You'd think Republicans would be satisfied to stand on their merits in the Senate race in TN, where Chattanooga mayor Bob Corker is running even or ahead of Rep. Harold Ford in most polls.
Instead, the Republican National Committee is running ads against Ford that range from despicable and quasi-racist smears to basic lies about his voting record.
If you read a lot of blogs, you probably know about the so-called "bimbo" ad that the RNC ran and then was forced to take down. If you haven't seen it, follow the link; it's truly breathtaking. Nestled amidst several mischaracterizations of Harold Ford's voting record, you see a trashy-flashy white woman who leeringly says she met Harold at "the Playboy Party," presumably a heavy-handed allusion to Ford's meaningless drive-by appearance at a 2000 Democratic Convention event sponsored by the Bunny Empire. And at the very end of the ad, the self-same trashy-flashy woman re-appears to wink and say: "Call me, Harold."
In case you didn't know this, Harold Ford is a good-looking young African-American man. Thus, this ad was about as subtle as a Klan cross-burning. As a southerner, I really hate this kind of crap, and thought it had been buried decades ago. Apparently not.
After pulling down the "bimbo ad," the RNC immediately put up a new ad that avoids the overt racism, but that's full of lies and distortions about Ford's record, suggesting he is the champion of rampant pornography, state-sponsored teen abortions, and gay marriage.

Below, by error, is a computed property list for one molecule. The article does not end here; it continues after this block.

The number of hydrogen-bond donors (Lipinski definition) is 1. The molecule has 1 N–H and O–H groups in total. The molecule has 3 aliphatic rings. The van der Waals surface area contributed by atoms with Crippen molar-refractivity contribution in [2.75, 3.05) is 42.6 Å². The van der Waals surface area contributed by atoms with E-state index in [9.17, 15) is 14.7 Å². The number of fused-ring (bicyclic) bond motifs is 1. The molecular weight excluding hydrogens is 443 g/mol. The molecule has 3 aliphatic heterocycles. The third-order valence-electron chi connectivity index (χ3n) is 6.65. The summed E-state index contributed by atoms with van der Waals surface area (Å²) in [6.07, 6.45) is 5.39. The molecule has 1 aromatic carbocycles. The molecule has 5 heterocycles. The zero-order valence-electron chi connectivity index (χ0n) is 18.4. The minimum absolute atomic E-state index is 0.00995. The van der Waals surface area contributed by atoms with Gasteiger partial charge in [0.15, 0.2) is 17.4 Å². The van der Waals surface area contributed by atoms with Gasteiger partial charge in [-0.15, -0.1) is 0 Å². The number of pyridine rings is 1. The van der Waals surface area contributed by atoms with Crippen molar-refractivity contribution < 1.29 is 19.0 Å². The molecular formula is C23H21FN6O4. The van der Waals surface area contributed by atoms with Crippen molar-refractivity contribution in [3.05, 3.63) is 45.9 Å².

Anyone who has followed Ford's career or his campaign understands that his voting record and his campaign message diverge from the RNC smears by about 180 degrees. Hell, my colleague The Moose, the very scourge of Democratic cultural liberalism, has suggested Harold Ford could and perhaps should become the first African-American president.
I hope and pray that these attacks on Harold Ford will backfire, not just because Ford is a bright young rising star in the national Democratic constellation, but because his national and Tennessee GOP opponents have gone so far over the line to try to defeat him. Tennessee voters have an unparalleled opportunity to let the whole world know that the worst political wedge tactics of the twentieth and twenty-first centuries won't work, even in a culturally conservative red state. Personally, I'll renounce my own Georgia-based prejudices and sing a couple of choruses of Rocky Top on Election Night if the Volunteer State sends Harold Ford to the Senate. --